Amazon hit with 250 million euro tax bill by the European Union
Global e-commerce giant Amazon has been slapped with a 250 million euro tax bill by the European Union after it was alleged that the company had been given an unfair tax deal in Luxembourg. At the UNI Amazon Organising meeting in Barcelona, union leaders applauded the EU decision to force Amazon to pay their fair share of tax.
UNI Global Union General Secretary said, “We welcome the European Union decision to force these digi-sharks to pay their fair share of taxes. We condemn the unethical tax dodging of corporate globalisation - whether corporations are digital or not, they operate in a geographical space and must pay their taxes in the countries they operate in. Tax dodging is symptomatic of Amazon’s casual and irresponsible attitude to its workers, its consumers and society at large.”
However, something is happening at Amazon - workers and trade unions across Europe are looking for ways to organise. In Barcelona this week, UNI and FES are organising with unionists from over 10 countries. The goal is to convince Amazon to sit down and negotiate with trade unions so that workers can enjoy what they are entitled to - decent wages, decent working conditions and decent work-life balance.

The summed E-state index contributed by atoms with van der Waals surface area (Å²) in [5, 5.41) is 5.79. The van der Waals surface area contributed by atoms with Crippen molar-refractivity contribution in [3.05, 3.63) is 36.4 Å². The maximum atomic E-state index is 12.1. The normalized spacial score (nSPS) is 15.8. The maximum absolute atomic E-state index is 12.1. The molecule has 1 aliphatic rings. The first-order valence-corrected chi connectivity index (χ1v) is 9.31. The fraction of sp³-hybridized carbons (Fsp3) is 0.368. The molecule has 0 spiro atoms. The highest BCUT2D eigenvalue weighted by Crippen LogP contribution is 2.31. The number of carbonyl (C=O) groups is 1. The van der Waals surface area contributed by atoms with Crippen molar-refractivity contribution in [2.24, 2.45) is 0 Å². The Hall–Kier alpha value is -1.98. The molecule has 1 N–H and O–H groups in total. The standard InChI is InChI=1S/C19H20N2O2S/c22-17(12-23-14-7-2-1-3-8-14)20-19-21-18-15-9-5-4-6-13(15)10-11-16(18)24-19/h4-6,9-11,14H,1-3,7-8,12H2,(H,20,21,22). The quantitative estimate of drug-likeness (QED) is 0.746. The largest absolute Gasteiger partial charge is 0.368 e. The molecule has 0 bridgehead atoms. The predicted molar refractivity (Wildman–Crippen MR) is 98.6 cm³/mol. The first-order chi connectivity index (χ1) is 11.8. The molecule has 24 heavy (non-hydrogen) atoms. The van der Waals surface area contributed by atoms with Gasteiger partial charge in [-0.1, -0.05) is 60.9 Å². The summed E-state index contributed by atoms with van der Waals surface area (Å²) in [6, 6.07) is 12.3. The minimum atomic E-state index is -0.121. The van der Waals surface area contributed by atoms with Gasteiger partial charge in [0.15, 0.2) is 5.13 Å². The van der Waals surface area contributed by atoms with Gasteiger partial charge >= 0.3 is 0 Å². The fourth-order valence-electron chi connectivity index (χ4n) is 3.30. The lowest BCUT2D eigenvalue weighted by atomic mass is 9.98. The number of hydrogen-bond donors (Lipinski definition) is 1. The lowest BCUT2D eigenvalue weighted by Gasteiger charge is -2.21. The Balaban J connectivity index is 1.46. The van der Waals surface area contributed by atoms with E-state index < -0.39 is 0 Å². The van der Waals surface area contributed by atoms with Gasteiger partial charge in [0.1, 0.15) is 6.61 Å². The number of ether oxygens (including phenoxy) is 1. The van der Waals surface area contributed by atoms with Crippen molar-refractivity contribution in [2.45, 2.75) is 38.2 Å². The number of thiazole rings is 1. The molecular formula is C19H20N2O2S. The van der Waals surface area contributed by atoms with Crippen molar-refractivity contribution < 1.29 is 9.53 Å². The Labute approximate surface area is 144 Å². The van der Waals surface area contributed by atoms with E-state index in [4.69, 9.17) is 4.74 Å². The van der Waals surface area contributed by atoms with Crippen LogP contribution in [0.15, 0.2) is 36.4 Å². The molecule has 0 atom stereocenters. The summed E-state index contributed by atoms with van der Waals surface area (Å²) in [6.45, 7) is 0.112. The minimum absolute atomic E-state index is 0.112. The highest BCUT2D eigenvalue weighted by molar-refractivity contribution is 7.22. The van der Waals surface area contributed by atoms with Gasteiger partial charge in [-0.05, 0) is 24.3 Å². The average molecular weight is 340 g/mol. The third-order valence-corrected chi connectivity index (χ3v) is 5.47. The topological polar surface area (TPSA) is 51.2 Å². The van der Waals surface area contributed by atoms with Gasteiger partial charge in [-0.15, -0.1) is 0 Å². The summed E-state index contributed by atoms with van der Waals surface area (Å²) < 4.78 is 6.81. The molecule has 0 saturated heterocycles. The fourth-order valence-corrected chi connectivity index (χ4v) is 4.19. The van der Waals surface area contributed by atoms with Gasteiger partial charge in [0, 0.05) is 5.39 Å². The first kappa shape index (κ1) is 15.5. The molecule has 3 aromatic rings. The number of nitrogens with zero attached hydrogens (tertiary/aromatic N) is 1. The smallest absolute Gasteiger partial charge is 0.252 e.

Amazon’s mistreatment of workers and history of tax dodging is well-documented, as is their virulent anti-union stance. There has already been strike action in Germany - all around the world, workers and trade unions are uniting to stand up against Amazon's bad labour practices. Working for Amazon in one of their “fulfilment centres” has been described by many workers as stressful, intrusive and intimidating.
Amazon has been under investigation by the European Commission since 2014 after allegations that their tax deals in Luxembourg had broken EU rules. Companies such as Amazon, Apple and Facebook have come in for a great deal of criticism in the past few years due to paying substantially less tax than other businesses.
In the UK, Amazon’s tax bill fell 50 % in the last year, even though the company recorded a 54% increase in turnover for the same time period.
According to NYU Stern Professor of Business Scott Galloway, the “Four Horsemen”, Amazon, Google, Facebook and Apple employ about 418,000 employees worldwide, but have a combined stock market value of 2.3 trillion, roughly the same GDP as France, a developed nation of 67 million citizens. UNI Global Union welcomes the move by the EU to make Amazon and other digital corporations pay their fair share of taxes.
On Monday UNI Global Union is organising a summit on the Future World of Work, where we will be looking closer at the broader consequences of the domination of data ownership and flows by just a handful of companies.